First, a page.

SQL (Part 1)

List of all index & index columns in SQL Server DB

How to select the first 10 records for each table in the same database using sql

How to drop all tables from database with one SQL query?

 

Find Tables With Foreign Key Constraint in Database.sql

SELECT f.name AS ForeignKey,
OBJECT_NAME(f.parent_object_id) AS TableName,
COL_NAME(fc.parent_object_id, fc.parent_column_id) AS ColumnName,
OBJECT_NAME(f.referenced_object_id) AS ReferenceTableName,
COL_NAME(fc.referenced_object_id, fc.referenced_column_id)
AS ReferenceColumnName
FROM  sys.foreign_keys AS f INNER JOIN
sys.foreign_key_columns AS
fc ON f.object_id = fc.constraint_object_id
order by TableName ASC

Search Text in Stored Procedure in SQL Server

select distinct id,object_name(id) objectName, text, *
from syscomments
where text like ‘%sample text here%’
order by object_name(id)

As a simple reminder, you can create an index in columns that are common in WHERE, ORDER BY and GROUP BY clauses. You may consider adding an index in columns that are used to relate other tables (through a JOIN, for example)

Create an index if you frequently want to retrieve less than 15% of the rows in a large table. The percentage varies greatly according to the relative speed of a table scan and how clustered the row data is about the index key. The faster the table scan, the lower the percentage; the more clustered the row data, the higher the percentage.

Index columns used for joins to improve performance on joins of multiple tables.

Primary and unique keys automatically have indexes, but you might want to create an index on a foreign key.

Small tables do not require indexes; if a query is taking too long, then the table might have grown from small to large.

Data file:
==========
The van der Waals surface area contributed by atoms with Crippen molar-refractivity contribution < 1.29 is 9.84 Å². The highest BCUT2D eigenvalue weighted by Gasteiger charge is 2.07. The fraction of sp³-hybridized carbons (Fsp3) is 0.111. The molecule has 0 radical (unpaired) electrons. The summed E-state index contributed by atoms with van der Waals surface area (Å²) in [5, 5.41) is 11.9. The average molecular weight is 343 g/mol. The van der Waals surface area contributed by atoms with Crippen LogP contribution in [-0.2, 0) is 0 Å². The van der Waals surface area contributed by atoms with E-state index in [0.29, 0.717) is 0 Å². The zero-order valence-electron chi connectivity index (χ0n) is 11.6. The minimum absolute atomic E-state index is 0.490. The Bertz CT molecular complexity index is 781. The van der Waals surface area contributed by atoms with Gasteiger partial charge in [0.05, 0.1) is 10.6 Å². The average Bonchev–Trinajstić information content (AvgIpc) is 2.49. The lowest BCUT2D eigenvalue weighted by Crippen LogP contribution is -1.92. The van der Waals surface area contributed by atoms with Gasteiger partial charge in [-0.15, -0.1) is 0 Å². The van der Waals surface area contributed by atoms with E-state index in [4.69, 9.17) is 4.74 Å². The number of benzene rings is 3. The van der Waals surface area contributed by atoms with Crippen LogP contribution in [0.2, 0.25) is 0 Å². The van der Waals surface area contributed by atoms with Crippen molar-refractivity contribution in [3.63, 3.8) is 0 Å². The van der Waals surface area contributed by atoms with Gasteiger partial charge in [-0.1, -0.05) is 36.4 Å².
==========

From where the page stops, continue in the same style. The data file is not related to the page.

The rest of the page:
Some columns are strong candidates for indexing. Columns with one or more of the following characteristics are candidates for indexing:

  • Values are relatively unique in the column.
  • There is a wide range of values (good for regular indexes).
  • There is a small range of values (good for bitmap indexes).
  • The column contains many nulls, but queries often select all rows having a value. In this case, a comparison that matches all the non-null values, such as:
  • WHERE COL_X > -9.99 *power(10,125) is preferable to WHERE COL_X IS NOT NULL

This is because the first uses an index on COL_X (assuming that COL_X is a numeric column).

Columns with the following characteristics are less suitable for indexing:

There are many nulls in the column and you do not search on the non-null values.

You must weigh the performance benefit of indexes for queries against the performance overhead of updates. For example, if a table is primarily read-only, you might use more indexes; but, if a table is heavily updated, you might use fewer indexes.

You might drop an index if:

  • It does not speed up queries. The table might be very small, or there might be many rows in the table but very few index entries.
  • The queries in your applications do not use the index.
  • The index must be dropped before being rebuilt.

Finding missing indexes Needed Dynamic Management Views (DMV’s)

The data about missing indexes is stored in the following DMV’s which all exclude info about spatial indexes:

sys.dm_db_missing_index_groups

This DMV returns only 2 columns with information about which indexes are in which group.

sys.dm_db_missing_index_group_stats

This DMV returns information about each missing indexes group. It returns info like the estimated average impact or how many seeks, scans and compilations/recompilations would benefit from adding the missing indexes.

sys.dm_db_missing_index_details